Fear and anxiety are the enemy’s lethal missiles, particularly as the ripple effects of Covid play out in our country. Just a fortnight ago, I read that over 3 million people have already lost their jobs as a result of the lockdown in South Africa. As I write, many people I know personally, across the spectrum, are gripped with fear, anxiety, depression and debilitating mental illness.
Christians are not immune from fear.
But, if allowed to penetrate our souls, fear and anxiety can destroy our relationships and our faith in the Lord’s ability to help us through every adversity. Like Christ’s terrified disciples in the storm on Lake Galilee, we may also be praying, “Lord don’t you care that we are perishing?” To take up our shield of faith, we must pray these fears to the Lord. We must take our eyes off the crashing waters of our circumstances, and look instead to Christ, the Lord of the universe. Let’s remember our Lord’s response to the terrified disciples after he calmed the storm, “Why are so afraid? Where is your faith?” Christ is saying to us too, “Don’t you trust me to take care of you?”
When your heart is being set alight by the darts of anxiety and fear, the only PPE to hide behind is the enormous shield of God’s sovereign grace. It is to trust that God is holy, righteous and just. And amazingly, He cares for you and for me. We take shelter behind this shield by exercising our faith every day. Find a regular spot to read the Bible and pray to your Father. His Word will remind you of who He is and why He is worthy of your trust. Don’t stop attending your Zoom Bible study with fellow believers who love the Lord, and love you too. Together, you will lock shields with other soldiers in Christ’s army. If you’re not locking shields in a group like this, find one near you on this link.
God has placed his people together to re-order our minds with the truth and to bear each other’s burdens, even as we each carry the load Christ has allocated to us (Gal 6:2, 5). Don’t let these simple habits of grace slip from your life. They are the God-ordained means for us to deflect the darts of the enemy in all circumstances. They are literally life-saving!
Read Psalm 55 and cast your cares on the Lord, as if you were throwing a fishing net into the sea. “Cast your cares on the Lord and He will sustain you; He will never let the righteous fall” (Ps 55:22).
The fiery dart of Doubt
In addition to fears, we may also be hit with the fiery darts of doubt.
We may be having doubts about God. “Do you really know what you’re doing, Lord? Do you really understand what I need? Is your Son really enough? Am I banking my whole life on pie-in-the-sky?” Satan loves to plant doubts in our stressed minds, making us doubt everything we have believed about God.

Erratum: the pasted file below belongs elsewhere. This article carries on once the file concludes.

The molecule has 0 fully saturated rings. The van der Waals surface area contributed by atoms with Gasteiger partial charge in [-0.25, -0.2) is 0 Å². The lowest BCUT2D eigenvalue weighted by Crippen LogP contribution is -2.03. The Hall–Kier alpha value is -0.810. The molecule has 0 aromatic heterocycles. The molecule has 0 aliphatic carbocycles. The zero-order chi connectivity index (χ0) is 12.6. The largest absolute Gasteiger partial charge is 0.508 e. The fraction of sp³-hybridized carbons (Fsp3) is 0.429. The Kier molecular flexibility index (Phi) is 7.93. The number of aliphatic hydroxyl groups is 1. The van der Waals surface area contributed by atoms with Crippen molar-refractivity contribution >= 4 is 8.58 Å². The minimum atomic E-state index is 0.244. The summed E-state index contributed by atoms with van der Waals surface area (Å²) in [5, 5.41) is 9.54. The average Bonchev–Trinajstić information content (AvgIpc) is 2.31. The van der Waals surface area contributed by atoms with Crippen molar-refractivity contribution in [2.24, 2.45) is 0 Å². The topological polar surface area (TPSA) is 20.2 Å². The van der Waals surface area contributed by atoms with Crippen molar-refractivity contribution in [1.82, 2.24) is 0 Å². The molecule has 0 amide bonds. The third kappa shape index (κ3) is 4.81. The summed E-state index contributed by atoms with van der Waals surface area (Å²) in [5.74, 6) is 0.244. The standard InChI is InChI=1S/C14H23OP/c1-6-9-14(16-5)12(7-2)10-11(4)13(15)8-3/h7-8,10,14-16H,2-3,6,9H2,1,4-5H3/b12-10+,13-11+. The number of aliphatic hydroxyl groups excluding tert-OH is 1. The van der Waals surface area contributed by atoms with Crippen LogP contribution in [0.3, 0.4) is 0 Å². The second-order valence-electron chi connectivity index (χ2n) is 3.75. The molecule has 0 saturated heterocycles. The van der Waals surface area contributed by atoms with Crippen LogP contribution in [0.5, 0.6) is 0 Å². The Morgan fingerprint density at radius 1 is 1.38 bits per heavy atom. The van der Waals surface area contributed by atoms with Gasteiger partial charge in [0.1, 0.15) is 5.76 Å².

We may be having doubts about other Christians too, especially as we haven’t met flesh-on-flesh with people for so long. Satan loves suspicions to build in us, to make us wonder whether fellow believers actually love and care for us. “What did she really mean by that statement? Did he look at me funny on Zoom? Why has she not called me to ask how I’m doing? I knew all along he hated me!” Because our personal perceptions are incomplete and often inaccurate, how desperately we need to entrust our doubts to the Lord Jesus, who alone knows the motives of the heart (Jer 17:9; 1 Cor 4:4-5; 1 Sam 16:7).
We may also be having doubts about ourselves, whether we’re capable of supporting or leading our family; whether we actually have eternal life; whether we’ve only half understood the gospel. Of course, we should always be asking God to search our hearts and show us our sin and blind spots (Ps 139:23-24), but false soul- searching is straight from the devil when it leads us to drop our shield of faith.
Without firm faith in Christ, those arrows of doubt will internally combust, causing us to doubt God, to doubt ourselves and to doubt others. Instead, we must never stop trusting that God is for us and not against us; that He will help us, and His love will never leave us.
The fiery dart of Words
Words can be fired like fiery darts that deeply wound us when they invade our minds and emotions. Words are never just sticks and stones, yet insults are hurled carelessly and self-righteously in our culture. Words of criticism and accusation can cause us to feel shamed, unworthy and unloved, especially when they are aimed at the conscience and character of a person. Satan loves to destroy relationships through words. If we are not locking shields together, the darts will find their mark.
The fiery dart of Confusion
If your emotions or thinking is confused, be sure that Satan is firing his darts at you! God is not the author of confusion, Satan is (1 Cor 14:33). He loves to scatter our thoughts and stop us from relying on the truth of the Gospel. Our Lord is a God of order, peace and beauty, not confusion.
Our shield and very great reward
But in the face of these fiery darts, God has given us a supernatural weapon to repel them all and extinguish their fire before it spreads. He has given us each other, to lock shields and stand together as a mighty wall against Satan’s attacks. Only faith in Jesus, God’s own Son, can protect us. The Lord of Abraham said, “Do not be afraid, Abram. I am your shield, your very great reward” (Gen 15:1). The God of Abraham provided Christ to be our shield in life and death. He is all we need. Let’s pray to Him and trust Him at all times (Ps 3:1-4).
My three favourite resources for building faith:
- Fighter verses app- Memorize the Bible, fight the fight of faith.
- Truth for life app—15 minute daily messages by Alistair Begg.
- Music! Below are Pete’s two favourite songs that play on repeat in our home! May they encourage you also to keep fighting the good fight of faith. li>
Warren Wiesbe, Stand: Putting on the full armour of God.